The world is a loveless place.
We have been asking for anything people can spare. Food, water, loose change. A prayer, even. Anything. We’ll take anything, I kept saying. I think I have said it more than a thousand times in the past week, and all that anyone ever did was lift their nose and pick their way around us. I can’t imagine keeping this up any longer, because with every attempt my stomach plummets into a deeper and deeper abyss. I know I shouldn’t give up. My little sister depends on me. So long as I survive, she survives. But we are both reduced to sticks. What is frightening me even more is that I haven’t heard her complain even once. She is only six, but I suppose she has always been stronger than me. People like us cannot last long in this selfish world, but I could never accept it. I do now.
I accept it, and give up.
We scrape every atom of energy left in our hollow muscles and crawl back to our little spot at the corner of the pavement. I sit down and give my lap to my sister and tell her to rest. We can only wait out the end now, maybe go peacefully in our sleep. She always likes it when I skim her hair, but I cannot find the strength to even do something that simple. I cannot even lift my hand. But because she is so weak, she drifts off before I can move to make an effort. For the past few nights the beast living in my stomach would keep me up, clamouring to be fed, but I cannot even feel the hunger anymore. I cannot feel anything. That makes it easier to forget, and I try to slip away too.
Then, it happens.
Just as my eyelids are about to give way, perhaps for good, I hear the sound of footsteps. I jerk awake to see that near my feet a plastic bag has arrived out of thin air. I think there are shadows walking away from us, but it is too dark and my eyes are so dry I cannot be sure of anything. But the bag is here. I know that much. I am sure of that much.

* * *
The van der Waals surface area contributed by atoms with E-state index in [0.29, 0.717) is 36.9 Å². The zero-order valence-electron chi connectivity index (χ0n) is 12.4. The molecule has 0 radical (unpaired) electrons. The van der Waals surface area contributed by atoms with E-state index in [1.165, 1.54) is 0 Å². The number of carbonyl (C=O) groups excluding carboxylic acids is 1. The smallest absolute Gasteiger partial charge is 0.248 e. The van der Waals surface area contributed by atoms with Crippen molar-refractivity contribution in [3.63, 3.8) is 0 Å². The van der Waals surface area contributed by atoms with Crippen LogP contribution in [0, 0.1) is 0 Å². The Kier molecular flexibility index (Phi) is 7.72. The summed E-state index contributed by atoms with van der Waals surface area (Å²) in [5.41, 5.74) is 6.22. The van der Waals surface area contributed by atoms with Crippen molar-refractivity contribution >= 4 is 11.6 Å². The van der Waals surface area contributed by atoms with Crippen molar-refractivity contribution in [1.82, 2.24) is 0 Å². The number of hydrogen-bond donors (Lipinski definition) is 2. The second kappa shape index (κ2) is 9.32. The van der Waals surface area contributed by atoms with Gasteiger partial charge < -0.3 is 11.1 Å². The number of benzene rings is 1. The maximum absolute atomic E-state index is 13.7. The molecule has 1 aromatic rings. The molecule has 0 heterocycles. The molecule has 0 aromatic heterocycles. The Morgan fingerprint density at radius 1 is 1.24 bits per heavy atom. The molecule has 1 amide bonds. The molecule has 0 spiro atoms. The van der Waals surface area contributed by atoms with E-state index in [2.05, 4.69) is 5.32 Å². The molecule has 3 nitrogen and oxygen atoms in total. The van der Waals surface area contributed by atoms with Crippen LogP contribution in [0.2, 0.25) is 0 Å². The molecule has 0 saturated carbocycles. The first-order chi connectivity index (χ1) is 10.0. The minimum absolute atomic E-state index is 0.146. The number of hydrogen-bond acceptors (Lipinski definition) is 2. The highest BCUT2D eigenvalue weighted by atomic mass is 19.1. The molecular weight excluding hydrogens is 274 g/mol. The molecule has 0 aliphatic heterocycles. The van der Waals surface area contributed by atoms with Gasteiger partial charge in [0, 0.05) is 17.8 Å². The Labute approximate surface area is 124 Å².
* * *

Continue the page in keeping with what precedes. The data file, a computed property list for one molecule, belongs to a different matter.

I wake my sister up, whose eyes go wide, shocked by this strange, last-moment answer to our prayers. We don’t say anything to each other, nor waste a second. With all the desperation of a hundred starved lions, we pounce onto our prey.
The bag is ripped to shreds. And inside: leftovers; bread, rice and something like soup.
I split everything into two halves, give my sister her share. Then, there is no time to think. Only do. There is no taste to what we are eating, and even if there is our taste-buds have long forgotten what they are supposed to do. But none of that matters. We are not eating flavourless food. We are eating exquisite delicacies, every imaginable sensation bursting in our mouths. We are gorging on the food of the Gods and Kings, brought down from the heavens. Tonight, we are feasting on a miracle.
In less than a minute I wolf down my meal. But my stomach is still rumbling, the sleeping beast awoken from its slumber. It begs and cries once I swallow for the last time, feeling deceived, thinking it was going to get more than what I had to give. My sister, on the other hand, has hardly eaten. She tells me she is too tired and wants to rest and have the rest of her meal later. She places her head on my lap and I find happiness in the fact that I can now skim her hair for her like I always do, till she closes her eyes.
But the thing is, I don’t think I can sleep now. My stomach won’t let me. It has gotten a taste and it wants more. It starts demanding, commanding, forcing me to eat. But eat what?
It suddenly occurs to me, and I am disgusted with myself. How could that even cross my mind? I see it there, my sister’s share, waiting to be eaten. But I could not do that to her. I cannot. I have had what was mine. I cannot be greedy. This is her food. She will be miserable when she wakes up to find it gone. I love her too deeply to betray her like this. She needs every grain she can get. I don’t. She needs to get strong again.
But, I think, she has always been stronger than me.
The beast inside me roars, screams and hisses and snaps, claws at me from the inside. I want to cry out loud. I feel I need to tear out my own hair to make it stop, just to feel something other than this all-consuming hunger. I have to do something about it, and right now there is only one thing I can do about it. Just one thing. But I am not that kind of person.
Except that I am.
With a black heart, I give in. The beast wins, and my sister’s share becomes mine.
The next morning, when she wakes up, I say I had safely kept her share aside, but someone must have stolen it while we were asleep. My sister’s tears starts to pour like rain, and it surprises me that a stone-cold heart can still feel something, that I am still able to drown under tidal waves of guilt. She doesn’t deserve a sister like me.
I try to get her to blame me, to hate me, because that is what I deserve. I insist that I was careless; it is my fault her food was stolen. But, between sobs, she tries telling me something instead: she is not sad because her food is gone. She was worried about me. She is only crying because someone else is eating what she wanted me to have.
And now, I don’t deserve her.
© Amaan Khan, January 25, 2018.